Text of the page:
From (15) and (16), we haveThus, the approximate solutions of the inverse problem are

We firstly prove the posedness of problem (14)–(16). Since we have obtained the solution to problem (14)–(16), the existence and uniqueness of the solution are obvious. Therefore, we only need to prove the stability of the solution.

Before we prove the main theoretical results, we introduce a lemma.

Lemma 1. *For , , and , the following inequalities are valid: *(a)*.*(b)*.*(c)

*Proof. *(a) We define the function by the formula By simple computations, the function gets the maximum at the point ; that is(b)(c) Set . After a simple calculation we can say , so the conclusion is true.

*Theorem 2. Let and satisfy (13), and thenandi.e., regularized solutions and are consecutively dependent on the final value data and , where and are regularized solutions corresponding to and , respectively.*

*Proof. *From the perturbation data and , by simple calculations we obtainwhere From formulas (20) and (27) and Lemma 1, we can get i.e., From formulas (21) and (28) and Lemma 1, we obtain i.e.,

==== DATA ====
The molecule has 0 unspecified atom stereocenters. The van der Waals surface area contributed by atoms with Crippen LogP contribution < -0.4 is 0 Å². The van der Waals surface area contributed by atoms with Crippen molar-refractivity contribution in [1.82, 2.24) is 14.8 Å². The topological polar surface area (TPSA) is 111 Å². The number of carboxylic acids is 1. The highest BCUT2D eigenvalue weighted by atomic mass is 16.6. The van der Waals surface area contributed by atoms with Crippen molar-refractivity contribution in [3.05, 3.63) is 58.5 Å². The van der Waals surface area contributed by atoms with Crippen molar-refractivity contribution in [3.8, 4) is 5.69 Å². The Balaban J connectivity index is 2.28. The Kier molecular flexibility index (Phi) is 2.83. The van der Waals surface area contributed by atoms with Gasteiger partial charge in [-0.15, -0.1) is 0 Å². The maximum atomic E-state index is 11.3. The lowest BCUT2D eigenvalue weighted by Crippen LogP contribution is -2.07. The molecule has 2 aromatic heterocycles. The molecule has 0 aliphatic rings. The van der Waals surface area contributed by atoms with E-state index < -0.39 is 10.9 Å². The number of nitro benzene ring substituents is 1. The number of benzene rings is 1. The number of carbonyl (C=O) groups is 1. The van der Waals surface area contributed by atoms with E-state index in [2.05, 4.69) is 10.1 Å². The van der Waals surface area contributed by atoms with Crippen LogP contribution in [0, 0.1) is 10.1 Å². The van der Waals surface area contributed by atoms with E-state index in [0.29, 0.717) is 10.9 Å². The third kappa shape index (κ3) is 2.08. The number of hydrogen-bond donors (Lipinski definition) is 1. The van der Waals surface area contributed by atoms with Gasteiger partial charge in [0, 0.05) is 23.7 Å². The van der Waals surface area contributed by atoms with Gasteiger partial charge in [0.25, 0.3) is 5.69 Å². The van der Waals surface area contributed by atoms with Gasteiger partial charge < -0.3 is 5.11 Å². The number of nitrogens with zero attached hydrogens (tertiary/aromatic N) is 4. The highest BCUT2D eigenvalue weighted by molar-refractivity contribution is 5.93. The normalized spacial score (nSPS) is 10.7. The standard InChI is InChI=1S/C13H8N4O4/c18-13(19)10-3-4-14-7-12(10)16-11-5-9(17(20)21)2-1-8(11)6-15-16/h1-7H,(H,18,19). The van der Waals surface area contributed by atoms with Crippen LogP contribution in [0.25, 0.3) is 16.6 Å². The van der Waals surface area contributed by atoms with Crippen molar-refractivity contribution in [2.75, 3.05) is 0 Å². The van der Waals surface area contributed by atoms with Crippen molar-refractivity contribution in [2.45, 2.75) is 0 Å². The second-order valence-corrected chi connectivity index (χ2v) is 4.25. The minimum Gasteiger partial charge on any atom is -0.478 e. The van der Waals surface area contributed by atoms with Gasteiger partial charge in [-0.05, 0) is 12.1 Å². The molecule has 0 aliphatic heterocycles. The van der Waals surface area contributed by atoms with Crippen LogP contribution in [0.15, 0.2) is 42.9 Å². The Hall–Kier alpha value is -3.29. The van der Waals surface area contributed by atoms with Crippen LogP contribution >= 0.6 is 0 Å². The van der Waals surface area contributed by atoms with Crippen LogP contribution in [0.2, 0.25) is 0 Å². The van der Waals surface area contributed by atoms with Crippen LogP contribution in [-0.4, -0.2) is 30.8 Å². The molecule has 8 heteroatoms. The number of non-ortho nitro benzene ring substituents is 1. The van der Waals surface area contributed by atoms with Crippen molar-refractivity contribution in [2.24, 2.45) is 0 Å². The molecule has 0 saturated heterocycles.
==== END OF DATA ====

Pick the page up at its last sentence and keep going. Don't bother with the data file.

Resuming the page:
*Theorem 3. Let , and . and are the true solutions of the inverse problem (1). If there exists a constant such that then*

*Proof. *From formulas (9) and (20) and Lemma 1, we derive that i.e., From formulas (10) and (21) and Lemma 1, we can obtain i.e.,

*Theorem 3 illustrates that and are really regularized solutions, since and approximate the true solutions and as , respectively.*

*Theorem 4. Under the conditions of Theorems 2 and 3, the choice leads to asymptotically optimal estimates of the regularization solutions:and*

*Proof. *From conclusions of Theorems 2 and 3, we have and From the above inequalities, the choice leads to the asymptotically optimal estimates: